According to Emirates Team New Zealand boss Grant Dalton, April is the month for ETNZ and training partner Luna Rossa to pack up “cats, chase boats, base structures, workshops, offices, gym, kitchens and stores for the move to San Francisco.” In other words: no sailing for a while.
But if things seem quiet on the America’s Cup front, the reality is otherwise. The defender, Oracle Team USA, and Challenger of Record Artemis Racing have been looking to continue testing their custom AC72 catamarans in the waters of the America’s Cup 34—figure two days in the shed for every one day on the water—and a wrap-up event on the one-design AC45 tour is scheduled for Naples, Italy, starting April 16.
Oracle and Artemis are the only teams intending to have two AC72s come race time. Luna Rossa has built only one, and the Kiwis retired boat #1 after 30 days of sailing, scavenging and repurposing winches and other gear for use aboard boat #2, which was launched in early February within days of Oracle’s re-launch of the boat that capsized last October.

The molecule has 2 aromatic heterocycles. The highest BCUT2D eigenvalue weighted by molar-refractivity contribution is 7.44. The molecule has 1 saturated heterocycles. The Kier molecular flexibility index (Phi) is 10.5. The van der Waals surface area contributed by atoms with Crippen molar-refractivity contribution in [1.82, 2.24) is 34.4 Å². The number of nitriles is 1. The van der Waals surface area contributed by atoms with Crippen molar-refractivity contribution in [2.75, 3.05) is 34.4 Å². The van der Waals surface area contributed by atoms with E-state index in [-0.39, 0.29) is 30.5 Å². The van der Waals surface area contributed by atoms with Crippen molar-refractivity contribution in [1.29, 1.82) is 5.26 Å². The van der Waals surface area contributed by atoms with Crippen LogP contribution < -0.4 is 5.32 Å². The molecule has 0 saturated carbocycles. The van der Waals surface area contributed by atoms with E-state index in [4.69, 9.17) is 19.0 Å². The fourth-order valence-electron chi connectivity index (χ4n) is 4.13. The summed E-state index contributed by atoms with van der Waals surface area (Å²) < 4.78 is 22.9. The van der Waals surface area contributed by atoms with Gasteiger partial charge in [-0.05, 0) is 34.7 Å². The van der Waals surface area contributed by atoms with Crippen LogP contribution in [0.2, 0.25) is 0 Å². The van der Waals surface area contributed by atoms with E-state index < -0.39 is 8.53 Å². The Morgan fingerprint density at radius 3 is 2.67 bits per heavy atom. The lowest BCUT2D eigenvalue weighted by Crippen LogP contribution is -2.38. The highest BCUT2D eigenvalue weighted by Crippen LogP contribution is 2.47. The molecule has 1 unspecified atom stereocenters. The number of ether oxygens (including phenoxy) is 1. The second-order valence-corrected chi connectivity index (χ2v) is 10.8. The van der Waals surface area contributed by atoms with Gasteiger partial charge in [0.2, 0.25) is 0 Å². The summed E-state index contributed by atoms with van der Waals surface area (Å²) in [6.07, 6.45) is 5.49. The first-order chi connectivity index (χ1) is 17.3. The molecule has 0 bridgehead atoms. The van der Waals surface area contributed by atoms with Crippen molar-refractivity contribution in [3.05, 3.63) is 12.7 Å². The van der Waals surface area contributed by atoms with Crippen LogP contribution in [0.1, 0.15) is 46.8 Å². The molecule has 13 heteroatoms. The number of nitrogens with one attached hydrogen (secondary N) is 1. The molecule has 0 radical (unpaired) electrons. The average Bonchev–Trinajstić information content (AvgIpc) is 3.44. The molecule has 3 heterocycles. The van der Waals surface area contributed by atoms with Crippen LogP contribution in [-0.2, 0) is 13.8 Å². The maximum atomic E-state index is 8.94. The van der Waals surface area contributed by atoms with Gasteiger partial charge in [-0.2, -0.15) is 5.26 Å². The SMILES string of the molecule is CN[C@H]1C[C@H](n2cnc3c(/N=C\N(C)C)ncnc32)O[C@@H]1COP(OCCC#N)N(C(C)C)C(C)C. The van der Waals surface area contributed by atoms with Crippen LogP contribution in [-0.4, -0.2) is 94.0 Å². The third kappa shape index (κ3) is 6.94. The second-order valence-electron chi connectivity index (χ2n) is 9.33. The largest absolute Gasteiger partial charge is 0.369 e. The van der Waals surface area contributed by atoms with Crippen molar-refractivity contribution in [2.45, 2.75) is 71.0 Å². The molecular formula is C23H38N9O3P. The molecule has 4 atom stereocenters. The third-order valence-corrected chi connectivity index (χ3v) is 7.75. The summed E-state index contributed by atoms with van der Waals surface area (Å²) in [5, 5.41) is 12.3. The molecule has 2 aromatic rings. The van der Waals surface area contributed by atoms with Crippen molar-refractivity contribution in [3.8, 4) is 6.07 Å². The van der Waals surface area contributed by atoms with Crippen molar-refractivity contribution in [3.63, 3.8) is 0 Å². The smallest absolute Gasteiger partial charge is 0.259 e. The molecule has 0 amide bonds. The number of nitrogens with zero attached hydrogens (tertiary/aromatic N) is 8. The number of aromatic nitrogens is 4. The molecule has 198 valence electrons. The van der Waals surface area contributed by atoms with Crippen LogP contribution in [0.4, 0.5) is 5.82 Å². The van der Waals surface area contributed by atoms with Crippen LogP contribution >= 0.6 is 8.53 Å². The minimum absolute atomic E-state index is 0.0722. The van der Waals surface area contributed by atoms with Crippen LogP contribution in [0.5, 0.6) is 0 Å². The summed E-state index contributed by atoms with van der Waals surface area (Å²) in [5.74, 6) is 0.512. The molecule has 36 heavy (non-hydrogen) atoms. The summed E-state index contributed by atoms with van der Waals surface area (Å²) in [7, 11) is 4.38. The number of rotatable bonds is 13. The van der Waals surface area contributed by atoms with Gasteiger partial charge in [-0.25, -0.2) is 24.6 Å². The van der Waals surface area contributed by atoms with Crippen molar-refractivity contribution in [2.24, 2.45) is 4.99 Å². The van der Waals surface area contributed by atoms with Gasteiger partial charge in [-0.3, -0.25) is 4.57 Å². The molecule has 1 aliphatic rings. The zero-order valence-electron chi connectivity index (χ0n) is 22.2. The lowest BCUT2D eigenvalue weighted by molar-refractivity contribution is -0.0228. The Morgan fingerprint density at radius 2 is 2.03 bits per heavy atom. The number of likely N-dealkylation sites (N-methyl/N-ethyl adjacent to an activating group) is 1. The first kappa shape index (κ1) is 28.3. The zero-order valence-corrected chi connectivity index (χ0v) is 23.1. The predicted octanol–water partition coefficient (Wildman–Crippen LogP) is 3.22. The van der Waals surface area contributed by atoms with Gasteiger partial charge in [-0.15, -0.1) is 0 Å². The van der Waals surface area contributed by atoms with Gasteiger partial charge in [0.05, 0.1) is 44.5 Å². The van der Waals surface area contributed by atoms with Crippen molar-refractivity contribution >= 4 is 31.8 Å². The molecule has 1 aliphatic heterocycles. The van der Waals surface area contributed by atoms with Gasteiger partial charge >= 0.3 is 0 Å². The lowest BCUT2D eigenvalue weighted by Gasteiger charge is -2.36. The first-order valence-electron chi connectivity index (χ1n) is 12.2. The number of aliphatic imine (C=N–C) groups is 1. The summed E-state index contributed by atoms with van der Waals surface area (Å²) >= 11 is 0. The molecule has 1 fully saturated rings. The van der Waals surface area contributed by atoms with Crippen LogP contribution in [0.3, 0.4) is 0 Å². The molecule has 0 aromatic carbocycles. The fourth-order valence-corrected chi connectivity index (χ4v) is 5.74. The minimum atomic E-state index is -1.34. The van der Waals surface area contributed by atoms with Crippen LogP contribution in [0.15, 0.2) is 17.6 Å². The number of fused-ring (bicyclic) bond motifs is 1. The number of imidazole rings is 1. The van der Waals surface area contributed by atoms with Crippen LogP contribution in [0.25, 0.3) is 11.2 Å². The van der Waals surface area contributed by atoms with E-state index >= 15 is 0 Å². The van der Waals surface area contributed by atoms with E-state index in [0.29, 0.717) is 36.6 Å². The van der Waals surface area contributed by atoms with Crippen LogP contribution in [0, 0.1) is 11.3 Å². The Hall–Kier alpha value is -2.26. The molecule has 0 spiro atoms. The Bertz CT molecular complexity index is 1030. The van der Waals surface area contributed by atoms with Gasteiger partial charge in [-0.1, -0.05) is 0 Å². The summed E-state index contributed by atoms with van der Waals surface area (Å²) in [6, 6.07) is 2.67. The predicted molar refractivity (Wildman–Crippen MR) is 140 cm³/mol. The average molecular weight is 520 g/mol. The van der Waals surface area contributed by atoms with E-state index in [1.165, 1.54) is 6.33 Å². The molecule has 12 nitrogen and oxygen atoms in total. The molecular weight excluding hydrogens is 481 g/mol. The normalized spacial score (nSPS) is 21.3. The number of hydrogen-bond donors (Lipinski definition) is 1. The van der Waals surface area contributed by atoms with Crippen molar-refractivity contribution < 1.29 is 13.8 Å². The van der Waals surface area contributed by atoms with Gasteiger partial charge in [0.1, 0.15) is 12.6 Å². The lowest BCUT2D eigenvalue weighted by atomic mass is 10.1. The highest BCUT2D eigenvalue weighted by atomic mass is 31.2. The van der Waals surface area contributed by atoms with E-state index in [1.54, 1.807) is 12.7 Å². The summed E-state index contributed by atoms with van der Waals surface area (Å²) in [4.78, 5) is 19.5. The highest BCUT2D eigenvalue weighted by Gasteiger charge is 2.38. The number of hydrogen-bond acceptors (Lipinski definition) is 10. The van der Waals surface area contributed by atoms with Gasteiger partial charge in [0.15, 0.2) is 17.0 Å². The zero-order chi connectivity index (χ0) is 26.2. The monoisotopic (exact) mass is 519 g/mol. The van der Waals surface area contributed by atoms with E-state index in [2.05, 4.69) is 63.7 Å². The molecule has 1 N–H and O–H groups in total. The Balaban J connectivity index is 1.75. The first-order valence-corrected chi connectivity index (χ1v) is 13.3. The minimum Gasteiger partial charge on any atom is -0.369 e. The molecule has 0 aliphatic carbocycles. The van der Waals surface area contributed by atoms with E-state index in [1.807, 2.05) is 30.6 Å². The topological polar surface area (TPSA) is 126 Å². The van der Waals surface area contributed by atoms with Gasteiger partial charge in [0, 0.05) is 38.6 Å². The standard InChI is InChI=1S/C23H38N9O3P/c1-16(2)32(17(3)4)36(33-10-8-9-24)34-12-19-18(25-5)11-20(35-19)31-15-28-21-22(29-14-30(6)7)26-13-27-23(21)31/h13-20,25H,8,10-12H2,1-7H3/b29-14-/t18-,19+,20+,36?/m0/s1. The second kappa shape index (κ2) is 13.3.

Oracle’s do-over included switching from tillers to wheels and enhancing foiling capability. The team also added some stiffening to the structure to lessen the “racking” that perhaps contributed to the capsize that destroyed wing #1 (of the three allowed). General manager Grant Simmer says the racking, or twisting, was the result of a “trade-off” made between weight and windage. “We’ve made subtle changes, but the trade-off is still there,” Simmer says.
At some point, each team has to freeze development to focus on reliability and crew training. The exception will be in the development of soft headsails. The limits placed on headsails are forcing designers to aim at broad wind ranges, an especially vexing problem because AC72s are so fast, trimmers have to look ahead for puffs even when going “downwind.” In short, despite the apparent “quiet,” eight-day weeks remain a reality.
Photo courtesy of America's Cup 34/Gilles Martin-Raget